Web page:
President Christine M. Riordan on making student success and retention a priority.
The following was first published in the AGB’s quarterly e-newsletter.
In a U.S. presidential election marked more by dissent than accord, most candidates can agree on two points on the issue of college costs. First, college is often unaffordable to the lower-income Americans who need it most and, two, that those who have access to loans are often strapped with staggering debt.
But there’s a third problem that gets less attention: the crippling effect of debt on students who drop out before earning a diploma. It’s problem enough that rich and poor students enroll in college at different rates; it’s a crisis that they graduate at such disparate rates.
According to research by the University of Michigan, only about one in four disadvantaged students who’d hoped to get a bachelor’s degree had done so, compared to two-thirds of students from more high-income families.
The reasons students drop out can be surprisingly minor. According to a new report from the Coalition of Urban Serving Universities and the Association of Public and Land-grant Universities, a just-in-time grant of even a few hundred dollars can keep many students in danger of dropping out before graduation from doing so.
The report, “Foiling the Dropout Trap,” describes how 10 colleges are using modest “completion grants” to help students stay enrolled. It includes my own alma mater, Georgia State University, which has boosted its retention rate 22 points with a campus-wide commitment to student success and more than a dozen strategic initiatives, including a microgrant program covering small financial shortfalls – an average of only $900 – impacting students’ ability to pay tuition and fees.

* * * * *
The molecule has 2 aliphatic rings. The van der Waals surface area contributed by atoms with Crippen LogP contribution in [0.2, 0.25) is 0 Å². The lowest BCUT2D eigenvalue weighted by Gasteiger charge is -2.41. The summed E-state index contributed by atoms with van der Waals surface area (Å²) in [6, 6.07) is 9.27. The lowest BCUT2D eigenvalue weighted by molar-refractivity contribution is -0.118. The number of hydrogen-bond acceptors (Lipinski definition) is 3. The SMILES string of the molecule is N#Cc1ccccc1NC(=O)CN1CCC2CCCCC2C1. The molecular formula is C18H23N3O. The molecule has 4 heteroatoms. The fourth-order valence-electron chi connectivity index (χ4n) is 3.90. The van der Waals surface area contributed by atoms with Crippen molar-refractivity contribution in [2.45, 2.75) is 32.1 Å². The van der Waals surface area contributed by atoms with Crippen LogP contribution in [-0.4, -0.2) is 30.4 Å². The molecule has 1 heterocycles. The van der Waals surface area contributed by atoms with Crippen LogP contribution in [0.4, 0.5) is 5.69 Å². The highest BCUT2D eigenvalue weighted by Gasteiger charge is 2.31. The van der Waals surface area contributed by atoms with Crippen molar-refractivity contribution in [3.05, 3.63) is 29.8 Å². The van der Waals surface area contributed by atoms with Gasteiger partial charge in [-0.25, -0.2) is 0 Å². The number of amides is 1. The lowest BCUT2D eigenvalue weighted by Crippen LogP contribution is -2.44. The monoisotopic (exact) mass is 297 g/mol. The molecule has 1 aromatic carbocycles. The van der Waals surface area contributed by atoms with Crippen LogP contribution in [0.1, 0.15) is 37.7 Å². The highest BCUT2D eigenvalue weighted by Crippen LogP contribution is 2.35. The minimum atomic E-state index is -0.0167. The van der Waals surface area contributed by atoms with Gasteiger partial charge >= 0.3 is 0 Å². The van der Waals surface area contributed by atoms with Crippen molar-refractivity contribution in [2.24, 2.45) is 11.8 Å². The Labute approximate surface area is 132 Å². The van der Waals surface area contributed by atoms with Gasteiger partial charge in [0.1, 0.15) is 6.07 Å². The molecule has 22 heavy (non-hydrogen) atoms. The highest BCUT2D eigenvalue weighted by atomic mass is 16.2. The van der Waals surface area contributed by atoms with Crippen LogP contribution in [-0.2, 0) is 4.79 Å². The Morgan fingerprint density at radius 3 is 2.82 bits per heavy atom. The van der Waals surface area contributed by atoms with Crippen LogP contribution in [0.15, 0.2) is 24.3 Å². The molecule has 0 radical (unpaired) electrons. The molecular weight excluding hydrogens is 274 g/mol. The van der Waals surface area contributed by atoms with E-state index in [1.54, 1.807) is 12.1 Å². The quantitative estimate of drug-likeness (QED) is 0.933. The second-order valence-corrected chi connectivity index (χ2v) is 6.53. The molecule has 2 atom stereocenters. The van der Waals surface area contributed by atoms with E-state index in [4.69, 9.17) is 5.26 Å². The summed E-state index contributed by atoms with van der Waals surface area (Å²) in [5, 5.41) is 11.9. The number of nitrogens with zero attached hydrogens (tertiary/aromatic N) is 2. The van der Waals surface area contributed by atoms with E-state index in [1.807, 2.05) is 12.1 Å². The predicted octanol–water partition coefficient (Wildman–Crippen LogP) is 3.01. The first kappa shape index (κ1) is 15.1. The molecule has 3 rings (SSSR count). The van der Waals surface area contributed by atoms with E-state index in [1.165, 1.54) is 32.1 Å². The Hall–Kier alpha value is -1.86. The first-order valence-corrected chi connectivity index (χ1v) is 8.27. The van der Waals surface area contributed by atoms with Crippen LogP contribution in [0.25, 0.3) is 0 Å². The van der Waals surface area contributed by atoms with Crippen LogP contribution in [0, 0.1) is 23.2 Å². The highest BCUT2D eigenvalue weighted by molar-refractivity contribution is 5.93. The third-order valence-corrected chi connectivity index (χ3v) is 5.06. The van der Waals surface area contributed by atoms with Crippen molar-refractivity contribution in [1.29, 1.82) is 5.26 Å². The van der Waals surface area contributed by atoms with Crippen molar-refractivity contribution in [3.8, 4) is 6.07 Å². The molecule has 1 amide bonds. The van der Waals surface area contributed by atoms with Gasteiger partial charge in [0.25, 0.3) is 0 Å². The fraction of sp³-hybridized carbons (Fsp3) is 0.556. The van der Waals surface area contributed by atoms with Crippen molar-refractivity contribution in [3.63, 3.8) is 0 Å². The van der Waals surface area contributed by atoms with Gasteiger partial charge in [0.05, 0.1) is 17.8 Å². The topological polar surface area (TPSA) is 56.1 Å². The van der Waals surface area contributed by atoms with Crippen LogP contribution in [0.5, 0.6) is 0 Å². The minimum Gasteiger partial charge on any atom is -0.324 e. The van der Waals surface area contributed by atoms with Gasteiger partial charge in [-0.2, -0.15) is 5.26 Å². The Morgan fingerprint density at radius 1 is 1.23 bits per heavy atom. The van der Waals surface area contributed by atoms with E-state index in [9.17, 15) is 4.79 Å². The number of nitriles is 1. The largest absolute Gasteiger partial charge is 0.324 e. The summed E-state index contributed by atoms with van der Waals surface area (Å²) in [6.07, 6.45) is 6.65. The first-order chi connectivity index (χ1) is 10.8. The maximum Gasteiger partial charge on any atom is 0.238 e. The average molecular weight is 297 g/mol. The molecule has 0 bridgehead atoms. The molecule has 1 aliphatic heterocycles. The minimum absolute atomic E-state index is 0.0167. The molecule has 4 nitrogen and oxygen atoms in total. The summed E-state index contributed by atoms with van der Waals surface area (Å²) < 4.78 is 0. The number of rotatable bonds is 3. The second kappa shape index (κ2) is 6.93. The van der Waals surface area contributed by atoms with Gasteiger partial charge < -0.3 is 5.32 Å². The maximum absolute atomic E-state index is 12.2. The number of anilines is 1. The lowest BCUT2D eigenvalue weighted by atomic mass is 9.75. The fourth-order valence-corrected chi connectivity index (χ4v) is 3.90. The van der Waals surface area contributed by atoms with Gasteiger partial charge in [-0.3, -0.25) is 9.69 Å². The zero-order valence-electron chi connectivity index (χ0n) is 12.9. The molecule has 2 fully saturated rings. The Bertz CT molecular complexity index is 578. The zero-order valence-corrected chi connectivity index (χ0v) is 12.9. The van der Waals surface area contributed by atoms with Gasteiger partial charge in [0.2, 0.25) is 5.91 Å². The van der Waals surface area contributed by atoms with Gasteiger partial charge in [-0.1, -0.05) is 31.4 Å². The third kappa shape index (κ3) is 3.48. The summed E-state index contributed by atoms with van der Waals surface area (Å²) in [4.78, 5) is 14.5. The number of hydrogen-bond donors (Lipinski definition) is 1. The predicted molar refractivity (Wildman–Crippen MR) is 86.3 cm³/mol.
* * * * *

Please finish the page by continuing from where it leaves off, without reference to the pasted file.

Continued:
Similarly, Virginia Commonwealth University’s Graduation Funds program offers microgrants to students nearing graduation, but not yet registered for their final semester, who owe less than $5,000. The program intentionally focuses on good-but-not-great students (GPA of a 3.0 or less), since higher-achieving students tend to find merit-based funding.
Other colleges, like the City University of New York, help pick up the tab for incidentals like subway passes, textbooks or to cover a shortfall between college costs and financial aid. The Accelerated Study in Associate Programs (ASAP) doubled the three-year graduation rate and increased the share of students enrolling in a four-year college.
At a federal level, the Obama administration has called for new investments in the federal Pell Grant program that would hasten students on their path to a degree by allowing full-time students to take courses year-round and provide an “on-track bonus” for students who take 15 credits per semester.
But financial investment must be part of a larger commitment to building a culture of student success.
Today’s students, particularly those from underserved populations, face challenges that go beyond the merely economic. The decision to attend college is life changing for any student. Most find the transition a little disorienting. They’re grappling with a more challenging curriculum, navigating a new social world and, for many, facing life on one’s own for the first time. Many balance work and family obligations with their new academic commitments. In increasing numbers, they come to us with anxiety or depressive illness, with learning differences, with their own personal challenges to overcome.